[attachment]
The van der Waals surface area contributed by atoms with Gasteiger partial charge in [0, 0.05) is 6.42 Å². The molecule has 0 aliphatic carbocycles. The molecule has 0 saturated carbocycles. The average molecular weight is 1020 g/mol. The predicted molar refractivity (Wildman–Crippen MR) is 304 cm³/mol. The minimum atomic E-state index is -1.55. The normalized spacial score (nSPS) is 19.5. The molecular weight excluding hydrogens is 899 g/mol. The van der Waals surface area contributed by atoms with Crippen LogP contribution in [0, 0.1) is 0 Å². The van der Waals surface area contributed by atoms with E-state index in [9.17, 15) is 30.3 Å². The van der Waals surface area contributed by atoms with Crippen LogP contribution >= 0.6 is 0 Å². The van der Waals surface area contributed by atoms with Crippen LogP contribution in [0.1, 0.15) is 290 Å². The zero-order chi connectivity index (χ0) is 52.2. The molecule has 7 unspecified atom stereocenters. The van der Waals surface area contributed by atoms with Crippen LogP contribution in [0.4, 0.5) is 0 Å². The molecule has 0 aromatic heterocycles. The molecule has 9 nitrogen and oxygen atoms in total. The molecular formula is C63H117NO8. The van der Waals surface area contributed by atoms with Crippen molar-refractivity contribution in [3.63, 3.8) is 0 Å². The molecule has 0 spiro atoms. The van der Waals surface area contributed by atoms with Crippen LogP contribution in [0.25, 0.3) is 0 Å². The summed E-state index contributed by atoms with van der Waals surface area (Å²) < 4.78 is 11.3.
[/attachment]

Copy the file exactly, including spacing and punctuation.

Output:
The van der Waals surface area contributed by atoms with Gasteiger partial charge in [0, 0.05) is 6.42 Å². The molecule has 0 aliphatic carbocycles. The molecule has 0 saturated carbocycles. The average molecular weight is 1020 g/mol. The predicted molar refractivity (Wildman–Crippen MR) is 304 cm³/mol. The minimum atomic E-state index is -1.55. The normalized spacial score (nSPS) is 19.5. The molecular weight excluding hydrogens is 899 g/mol. The van der Waals surface area contributed by atoms with Crippen LogP contribution in [0, 0.1) is 0 Å². The van der Waals surface area contributed by atoms with E-state index in [9.17, 15) is 30.3 Å². The van der Waals surface area contributed by atoms with Crippen LogP contribution >= 0.6 is 0 Å². The van der Waals surface area contributed by atoms with Crippen LogP contribution in [0.1, 0.15) is 290 Å². The zero-order chi connectivity index (χ0) is 52.2. The molecule has 7 unspecified atom stereocenters. The van der Waals surface area contributed by atoms with Crippen LogP contribution in [0.4, 0.5) is 0 Å². The molecule has 0 aromatic heterocycles. The molecule has 9 nitrogen and oxygen atoms in total. The molecular formula is C63H117NO8. The van der Waals surface area contributed by atoms with Crippen molar-refractivity contribution in [3.63, 3.8) is 0 Å². The molecule has 0 spiro atoms. The van der Waals surface area contributed by atoms with Crippen LogP contribution in [0.25, 0.3) is 0 Å². The summed E-state index contributed by atoms with van der Waals surface area (Å²) < 4.78 is 11.3.